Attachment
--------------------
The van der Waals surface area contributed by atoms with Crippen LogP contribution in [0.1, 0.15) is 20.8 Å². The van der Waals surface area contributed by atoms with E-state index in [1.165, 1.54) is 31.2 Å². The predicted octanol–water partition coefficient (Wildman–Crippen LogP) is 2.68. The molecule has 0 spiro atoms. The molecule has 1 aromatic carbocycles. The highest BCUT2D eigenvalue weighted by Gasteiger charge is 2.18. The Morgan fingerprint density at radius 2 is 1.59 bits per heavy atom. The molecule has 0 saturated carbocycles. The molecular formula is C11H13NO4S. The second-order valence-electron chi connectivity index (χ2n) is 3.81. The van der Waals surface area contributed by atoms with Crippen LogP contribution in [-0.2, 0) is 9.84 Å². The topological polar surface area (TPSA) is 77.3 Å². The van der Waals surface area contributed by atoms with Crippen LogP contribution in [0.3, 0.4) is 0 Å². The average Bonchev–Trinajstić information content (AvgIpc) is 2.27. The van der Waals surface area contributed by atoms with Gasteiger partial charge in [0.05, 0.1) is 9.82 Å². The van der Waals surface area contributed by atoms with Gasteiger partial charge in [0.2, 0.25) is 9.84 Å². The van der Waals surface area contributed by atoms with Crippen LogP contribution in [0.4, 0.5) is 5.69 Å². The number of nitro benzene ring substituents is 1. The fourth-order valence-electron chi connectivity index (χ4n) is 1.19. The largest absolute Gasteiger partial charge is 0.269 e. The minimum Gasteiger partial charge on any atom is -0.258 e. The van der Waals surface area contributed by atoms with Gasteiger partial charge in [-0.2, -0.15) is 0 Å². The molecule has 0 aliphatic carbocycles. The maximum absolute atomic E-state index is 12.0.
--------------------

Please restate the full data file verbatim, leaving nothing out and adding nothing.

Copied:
The van der Waals surface area contributed by atoms with Crippen LogP contribution in [0.1, 0.15) is 20.8 Å². The van der Waals surface area contributed by atoms with E-state index in [1.165, 1.54) is 31.2 Å². The predicted octanol–water partition coefficient (Wildman–Crippen LogP) is 2.68. The molecule has 0 spiro atoms. The molecule has 1 aromatic carbocycles. The highest BCUT2D eigenvalue weighted by Gasteiger charge is 2.18. The Morgan fingerprint density at radius 2 is 1.59 bits per heavy atom. The molecule has 0 saturated carbocycles. The molecular formula is C11H13NO4S. The second-order valence-electron chi connectivity index (χ2n) is 3.81. The van der Waals surface area contributed by atoms with Crippen LogP contribution in [-0.2, 0) is 9.84 Å². The topological polar surface area (TPSA) is 77.3 Å². The van der Waals surface area contributed by atoms with Crippen LogP contribution in [0.3, 0.4) is 0 Å². The average Bonchev–Trinajstić information content (AvgIpc) is 2.27. The van der Waals surface area contributed by atoms with Gasteiger partial charge in [0.05, 0.1) is 9.82 Å². The van der Waals surface area contributed by atoms with Gasteiger partial charge in [0.2, 0.25) is 9.84 Å². The van der Waals surface area contributed by atoms with Crippen LogP contribution in [0.4, 0.5) is 5.69 Å². The number of nitro benzene ring substituents is 1. The fourth-order valence-electron chi connectivity index (χ4n) is 1.19. The largest absolute Gasteiger partial charge is 0.269 e. The minimum Gasteiger partial charge on any atom is -0.258 e. The van der Waals surface area contributed by atoms with Gasteiger partial charge in [-0.2, -0.15) is 0 Å². The molecule has 0 aliphatic carbocycles. The maximum absolute atomic E-state index is 12.0.